The proposed representative of a class of mobility scooter purchasers has declined to move forward with a collective price-fixing proceeding against Pride Mobility Products Ltd. in a case that had been touted as the first under the U.K.’s class action regime, her lawyer confirmed Tuesday.

  • May 16, 2017

    MasterCard, Visa Hit With New Antitrust Claims In UK

    Office Depot, fashion label Ted Baker and several other retailers hit MasterCard and Visa with new antitrust claims Monday in a U.K. court where the credit card giants face a number of suits over interchange fees.

  • May 16, 2017

    UK Client Privilege Ruling Has Legal Sector On Red Alert

    A ruling by London’s High Court granting fraud squad officers access to confidential documents drawn up by a firm under criminal investigation could jeopardize critical concepts of legal privilege, attorneys warn.

  • May 16, 2017

    Express Scripts Won't Get Quick Win Redo In Antitrust Suit

    A Missouri federal judge on Tuesday upheld his denial of Express Scripts Inc.’s summary judgment motion in a suit in which several compounding pharmacies are accusing the pharmacy benefit manager of pushing them out of the market.

  • May 16, 2017

    Arnold & Porter Scoops Up Another Ex-DOJ Antitrust Atty

    A second attorney from the U.S. Department of Justice’s Antitrust Division during the Obama administration will rejoin Arnold & Porter Kaye Scholer LLP, which said Monday that Sonia Pfaffenroth will return to its Washington, D.C., office as a partner in September.

Expert Analysis

  • Monthly Column

    Gray Matters: The Attorney-Client Team

    Robert Creo

    A 1979 study of attorney-client interactions revealed startling information: Despite years of education and training to hone their legal expertise, attorneys were not acting as independent counselors but rather allowing their clients to control them. Our experience is that this trend has accelerated, say dispute resolution experts Robert Creo and Selina Shultz.

  • Litigation Finance, Big Data And The Limits Of AI

    Christopher Bogart

    Theoretically, both better data and its better use should be able to improve results in litigation, and thus help litigation financiers allocate more capital to meritorious matters. However, while big data and artificial intelligence are intriguing additions to the litigation toolkit, they are far from turning litigation finance on its head, says Christopher Bogart, CEO of Burford Capital LLC.

  • Series

    Counsel To Counsel: Mama Said There'll Be Days Like This

    Peter J. Engstrom

    It's no longer enough for law firms simply to provide expert legal advice — we are expected to mirror clients' legal, ethics and social commitments and promises. For law firm GCs, the resulting job demands seem to grow exponentially, says Peter Engstrom, general counsel of Baker McKenzie.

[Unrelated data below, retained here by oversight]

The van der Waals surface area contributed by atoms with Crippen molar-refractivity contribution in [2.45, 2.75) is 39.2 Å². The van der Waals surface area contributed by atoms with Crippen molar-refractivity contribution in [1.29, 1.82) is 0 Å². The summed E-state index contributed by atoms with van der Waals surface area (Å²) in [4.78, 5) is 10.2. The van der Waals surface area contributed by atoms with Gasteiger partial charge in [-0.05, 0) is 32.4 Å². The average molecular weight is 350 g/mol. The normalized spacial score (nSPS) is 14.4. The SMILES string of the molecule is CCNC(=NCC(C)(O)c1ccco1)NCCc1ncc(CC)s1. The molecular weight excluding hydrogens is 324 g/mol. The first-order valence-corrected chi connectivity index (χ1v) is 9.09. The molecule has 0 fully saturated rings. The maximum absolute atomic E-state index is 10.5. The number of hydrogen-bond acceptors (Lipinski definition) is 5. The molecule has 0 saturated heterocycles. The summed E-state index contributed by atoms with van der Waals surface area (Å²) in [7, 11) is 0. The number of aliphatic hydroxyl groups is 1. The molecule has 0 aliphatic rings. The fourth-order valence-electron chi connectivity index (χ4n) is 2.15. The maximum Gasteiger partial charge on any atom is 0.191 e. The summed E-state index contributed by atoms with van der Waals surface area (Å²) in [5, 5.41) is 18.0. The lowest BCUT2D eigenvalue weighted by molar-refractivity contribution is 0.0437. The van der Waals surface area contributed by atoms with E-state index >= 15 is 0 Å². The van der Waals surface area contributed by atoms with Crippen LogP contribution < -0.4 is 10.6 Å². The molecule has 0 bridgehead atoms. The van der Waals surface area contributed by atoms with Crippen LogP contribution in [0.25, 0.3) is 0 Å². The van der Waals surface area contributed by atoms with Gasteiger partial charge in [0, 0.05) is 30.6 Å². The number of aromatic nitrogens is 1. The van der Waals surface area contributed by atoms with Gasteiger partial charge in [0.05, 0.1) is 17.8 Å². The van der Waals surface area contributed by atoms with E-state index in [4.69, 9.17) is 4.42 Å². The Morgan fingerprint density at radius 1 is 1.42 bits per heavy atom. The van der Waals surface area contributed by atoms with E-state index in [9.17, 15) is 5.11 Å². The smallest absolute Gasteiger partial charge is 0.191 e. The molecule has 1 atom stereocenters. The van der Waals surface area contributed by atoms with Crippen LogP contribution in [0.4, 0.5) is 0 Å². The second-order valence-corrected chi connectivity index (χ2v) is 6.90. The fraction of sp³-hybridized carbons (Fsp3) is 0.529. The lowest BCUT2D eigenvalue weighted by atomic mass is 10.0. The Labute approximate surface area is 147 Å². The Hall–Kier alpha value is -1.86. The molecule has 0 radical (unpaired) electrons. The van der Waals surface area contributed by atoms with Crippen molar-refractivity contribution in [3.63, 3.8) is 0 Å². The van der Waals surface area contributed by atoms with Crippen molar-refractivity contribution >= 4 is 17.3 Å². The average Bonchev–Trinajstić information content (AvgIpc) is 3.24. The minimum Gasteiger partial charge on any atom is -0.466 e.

• What An Illegal Price-Fixing Bot Might Look Like

    David Evans

    Generally, price-setting bots are not violating the Sherman Act. At what point would, or could, a bot engage in illegal price-fixing? Let's look at five scenarios, says David Evans of Kelley Drye & Warren LLP.

  • Series

    Counsel To Counsel: A Law Firm GC's Data Protection Duties

    Thomas W. White

    Increasingly, we see companies in all industries seeking to perform various levels of due diligence on our information security defenses. We received three times as many diligence requests from clients and prospective clients in 2016 as we did in 2015. Some clients even conduct their own penetration tests, says Thomas White, general counsel of WilmerHale.

  • Series

    Counsel To Counsel: Evaluating Positional Conflicts

    Nicholas A. Gravante Jr.

    What happens when attorneys come to their general counsel’s office with knowledge of a potential positional conflict? While the inquiry will depend on the rules governing the particular jurisdiction, there are a few general questions to consider from both business and legal ethics perspectives, say general counsel Nicholas A. Gravante Jr. and deputy general counsel Ilana R. Miller of Boies Schiller Flexner LLP.

  • Applying Buckman Preemption To Antitrust And RICO Claims

    Stephen McConnell

    In suits challenging products already approved by the U.S. Food and Drug Administration, plaintiffs often suggest that the FDA was bamboozled. In Meijer v. Ranbaxy, plaintiffs allege fraud on the FDA through violations of antitrust and racketeering laws. The First Circuit should not permit such claims to undermine the reliability of administrative actions, says Stephen McConnell of Reed Smith LLP.

  • Series

    Counsel To Counsel: 5 Challenges For A Law Firm GC

    John Koski

    Regardless of where we live and practice, regardless of whether trade deals succeed or fail, and regardless of whether the movement of people or capital is easy or difficult, our clients will still have needs or problems far away from home, says John Koski, global chief legal officer at Dentons.

  • Lawyers In Flow: Get Out Of Your Head And Into Your Case

    Jennifer Gibbs

    If Time Magazine is correct in that being a lawyer is one of the five worst high-paying jobs, it may be time for the legal profession to pull one from the playbook of musicians and professional athletes and seek to enter a state of “flow,” says Jennifer Gibbs of Zelle LLP.

  • How New Pricing Technology Raises New Antitrust Issues

    Matthew P. Kennison

    Prices provide crucial information to buyers and sellers, and so have always been critical to a competitive economy and antitrust law. But the emergence of new online information-harvesting technology and instantaneous transmission of pricing information may lead to anti-competitive price-fixing arrangements and disputes about distributors’ pricing, say Matthew Kennison and Steven Cernak of Schiff Hardin LLP.